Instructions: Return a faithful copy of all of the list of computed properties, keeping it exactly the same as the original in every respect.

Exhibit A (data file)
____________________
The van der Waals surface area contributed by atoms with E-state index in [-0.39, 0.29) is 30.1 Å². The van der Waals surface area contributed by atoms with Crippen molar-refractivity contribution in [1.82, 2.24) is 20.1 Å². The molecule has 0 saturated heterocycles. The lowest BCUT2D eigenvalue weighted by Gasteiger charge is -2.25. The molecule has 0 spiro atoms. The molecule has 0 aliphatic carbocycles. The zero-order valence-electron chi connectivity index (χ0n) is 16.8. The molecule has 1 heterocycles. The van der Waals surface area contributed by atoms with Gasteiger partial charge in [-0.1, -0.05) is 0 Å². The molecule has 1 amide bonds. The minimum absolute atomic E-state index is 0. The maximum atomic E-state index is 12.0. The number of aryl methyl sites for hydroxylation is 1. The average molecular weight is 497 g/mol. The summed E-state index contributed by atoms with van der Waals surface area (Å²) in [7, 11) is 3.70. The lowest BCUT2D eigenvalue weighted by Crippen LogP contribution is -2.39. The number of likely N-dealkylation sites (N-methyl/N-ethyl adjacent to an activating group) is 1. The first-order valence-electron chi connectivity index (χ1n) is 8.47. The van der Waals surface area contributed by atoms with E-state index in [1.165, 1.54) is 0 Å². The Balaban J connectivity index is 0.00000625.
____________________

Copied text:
The van der Waals surface area contributed by atoms with E-state index in [-0.39, 0.29) is 30.1 Å². The van der Waals surface area contributed by atoms with Crippen molar-refractivity contribution in [1.82, 2.24) is 20.1 Å². The molecule has 0 saturated heterocycles. The lowest BCUT2D eigenvalue weighted by Gasteiger charge is -2.25. The molecule has 0 spiro atoms. The molecule has 0 aliphatic carbocycles. The zero-order valence-electron chi connectivity index (χ0n) is 16.8. The molecule has 1 heterocycles. The van der Waals surface area contributed by atoms with Gasteiger partial charge in [-0.1, -0.05) is 0 Å². The molecule has 1 amide bonds. The minimum absolute atomic E-state index is 0. The maximum atomic E-state index is 12.0. The number of aryl methyl sites for hydroxylation is 1. The average molecular weight is 497 g/mol. The summed E-state index contributed by atoms with van der Waals surface area (Å²) in [7, 11) is 3.70. The lowest BCUT2D eigenvalue weighted by Crippen LogP contribution is -2.39. The number of likely N-dealkylation sites (N-methyl/N-ethyl adjacent to an activating group) is 1. The first-order valence-electron chi connectivity index (χ1n) is 8.47. The van der Waals surface area contributed by atoms with E-state index in [1.165, 1.54) is 0 Å². The Balaban J connectivity index is 0.00000625.